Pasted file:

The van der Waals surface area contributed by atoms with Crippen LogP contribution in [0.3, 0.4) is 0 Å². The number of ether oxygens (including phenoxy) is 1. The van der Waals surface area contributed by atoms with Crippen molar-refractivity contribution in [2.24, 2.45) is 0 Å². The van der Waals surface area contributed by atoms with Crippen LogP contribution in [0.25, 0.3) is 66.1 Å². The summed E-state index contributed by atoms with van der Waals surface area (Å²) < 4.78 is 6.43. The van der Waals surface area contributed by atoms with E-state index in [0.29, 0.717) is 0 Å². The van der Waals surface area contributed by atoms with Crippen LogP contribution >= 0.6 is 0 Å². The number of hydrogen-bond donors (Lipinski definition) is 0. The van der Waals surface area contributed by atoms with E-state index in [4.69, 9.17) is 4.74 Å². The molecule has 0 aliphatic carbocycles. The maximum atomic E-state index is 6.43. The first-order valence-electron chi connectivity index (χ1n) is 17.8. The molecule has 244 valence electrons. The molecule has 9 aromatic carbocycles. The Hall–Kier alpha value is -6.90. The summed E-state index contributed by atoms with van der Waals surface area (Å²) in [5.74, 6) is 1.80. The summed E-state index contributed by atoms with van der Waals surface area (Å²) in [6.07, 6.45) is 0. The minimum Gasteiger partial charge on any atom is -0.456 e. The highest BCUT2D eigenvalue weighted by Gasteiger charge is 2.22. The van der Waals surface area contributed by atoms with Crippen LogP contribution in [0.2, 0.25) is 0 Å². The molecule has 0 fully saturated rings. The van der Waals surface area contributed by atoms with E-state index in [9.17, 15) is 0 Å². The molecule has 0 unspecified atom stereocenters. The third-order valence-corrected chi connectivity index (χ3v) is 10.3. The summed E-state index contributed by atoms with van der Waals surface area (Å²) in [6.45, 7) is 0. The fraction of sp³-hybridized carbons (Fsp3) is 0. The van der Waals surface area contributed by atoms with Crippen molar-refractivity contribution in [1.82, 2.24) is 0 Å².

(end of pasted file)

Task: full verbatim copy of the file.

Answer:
The van der Waals surface area contributed by atoms with Crippen LogP contribution in [0.3, 0.4) is 0 Å². The number of ether oxygens (including phenoxy) is 1. The van der Waals surface area contributed by atoms with Crippen molar-refractivity contribution in [2.24, 2.45) is 0 Å². The van der Waals surface area contributed by atoms with Crippen LogP contribution in [0.25, 0.3) is 66.1 Å². The summed E-state index contributed by atoms with van der Waals surface area (Å²) < 4.78 is 6.43. The van der Waals surface area contributed by atoms with E-state index in [0.29, 0.717) is 0 Å². The van der Waals surface area contributed by atoms with Crippen LogP contribution >= 0.6 is 0 Å². The number of hydrogen-bond donors (Lipinski definition) is 0. The van der Waals surface area contributed by atoms with E-state index in [4.69, 9.17) is 4.74 Å². The molecule has 0 aliphatic carbocycles. The maximum atomic E-state index is 6.43. The first-order valence-electron chi connectivity index (χ1n) is 17.8. The molecule has 244 valence electrons. The molecule has 9 aromatic carbocycles. The Hall–Kier alpha value is -6.90. The summed E-state index contributed by atoms with van der Waals surface area (Å²) in [5.74, 6) is 1.80. The summed E-state index contributed by atoms with van der Waals surface area (Å²) in [6.07, 6.45) is 0. The minimum Gasteiger partial charge on any atom is -0.456 e. The highest BCUT2D eigenvalue weighted by Gasteiger charge is 2.22. The van der Waals surface area contributed by atoms with Crippen LogP contribution in [0.2, 0.25) is 0 Å². The molecule has 0 fully saturated rings. The van der Waals surface area contributed by atoms with E-state index in [9.17, 15) is 0 Å². The molecule has 0 unspecified atom stereocenters. The third-order valence-corrected chi connectivity index (χ3v) is 10.3. The summed E-state index contributed by atoms with van der Waals surface area (Å²) in [6.45, 7) is 0. The fraction of sp³-hybridized carbons (Fsp3) is 0. The van der Waals surface area contributed by atoms with Crippen molar-refractivity contribution in [1.82, 2.24) is 0 Å².